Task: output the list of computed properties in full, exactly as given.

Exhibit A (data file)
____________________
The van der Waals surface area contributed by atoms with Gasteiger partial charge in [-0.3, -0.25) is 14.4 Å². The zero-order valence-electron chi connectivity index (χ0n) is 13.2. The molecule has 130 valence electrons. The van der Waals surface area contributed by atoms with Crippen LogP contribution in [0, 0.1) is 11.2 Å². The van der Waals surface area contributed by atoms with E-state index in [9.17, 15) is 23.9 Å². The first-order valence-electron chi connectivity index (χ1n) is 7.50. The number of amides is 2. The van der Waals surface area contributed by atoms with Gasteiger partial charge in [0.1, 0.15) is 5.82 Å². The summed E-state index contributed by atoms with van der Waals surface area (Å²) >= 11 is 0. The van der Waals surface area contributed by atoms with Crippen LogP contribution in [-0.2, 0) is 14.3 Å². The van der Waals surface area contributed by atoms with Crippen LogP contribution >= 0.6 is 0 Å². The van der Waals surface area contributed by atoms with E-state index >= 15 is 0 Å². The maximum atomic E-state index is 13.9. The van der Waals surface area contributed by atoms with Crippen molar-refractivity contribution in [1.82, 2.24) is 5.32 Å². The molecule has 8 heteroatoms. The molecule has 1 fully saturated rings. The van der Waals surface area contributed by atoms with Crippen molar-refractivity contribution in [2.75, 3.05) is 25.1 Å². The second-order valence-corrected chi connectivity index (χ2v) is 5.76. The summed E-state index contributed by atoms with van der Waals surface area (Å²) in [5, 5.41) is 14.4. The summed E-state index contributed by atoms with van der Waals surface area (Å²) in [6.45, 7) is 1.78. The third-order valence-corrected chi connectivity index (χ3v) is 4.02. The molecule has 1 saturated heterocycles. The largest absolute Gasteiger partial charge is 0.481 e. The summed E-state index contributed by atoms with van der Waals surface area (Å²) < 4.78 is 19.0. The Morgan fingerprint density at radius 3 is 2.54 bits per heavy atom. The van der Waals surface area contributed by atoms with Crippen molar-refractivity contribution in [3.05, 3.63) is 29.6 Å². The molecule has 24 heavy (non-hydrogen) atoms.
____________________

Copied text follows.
The van der Waals surface area contributed by atoms with Gasteiger partial charge in [-0.3, -0.25) is 14.4 Å². The zero-order valence-electron chi connectivity index (χ0n) is 13.2. The molecule has 130 valence electrons. The van der Waals surface area contributed by atoms with Crippen LogP contribution in [0, 0.1) is 11.2 Å². The van der Waals surface area contributed by atoms with E-state index in [9.17, 15) is 23.9 Å². The first-order valence-electron chi connectivity index (χ1n) is 7.50. The number of amides is 2. The van der Waals surface area contributed by atoms with Gasteiger partial charge in [0.1, 0.15) is 5.82 Å². The summed E-state index contributed by atoms with van der Waals surface area (Å²) >= 11 is 0. The van der Waals surface area contributed by atoms with Crippen LogP contribution in [-0.2, 0) is 14.3 Å². The van der Waals surface area contributed by atoms with Crippen LogP contribution >= 0.6 is 0 Å². The van der Waals surface area contributed by atoms with E-state index >= 15 is 0 Å². The maximum atomic E-state index is 13.9. The van der Waals surface area contributed by atoms with Crippen molar-refractivity contribution in [1.82, 2.24) is 5.32 Å². The molecule has 8 heteroatoms. The molecule has 1 fully saturated rings. The van der Waals surface area contributed by atoms with Crippen molar-refractivity contribution in [2.75, 3.05) is 25.1 Å². The second-order valence-corrected chi connectivity index (χ2v) is 5.76. The summed E-state index contributed by atoms with van der Waals surface area (Å²) in [5, 5.41) is 14.4. The summed E-state index contributed by atoms with van der Waals surface area (Å²) in [6.45, 7) is 1.78. The third-order valence-corrected chi connectivity index (χ3v) is 4.02. The molecule has 1 saturated heterocycles. The largest absolute Gasteiger partial charge is 0.481 e. The summed E-state index contributed by atoms with van der Waals surface area (Å²) < 4.78 is 19.0. The Morgan fingerprint density at radius 3 is 2.54 bits per heavy atom. The van der Waals surface area contributed by atoms with Crippen molar-refractivity contribution in [3.05, 3.63) is 29.6 Å². The molecule has 24 heavy (non-hydrogen) atoms.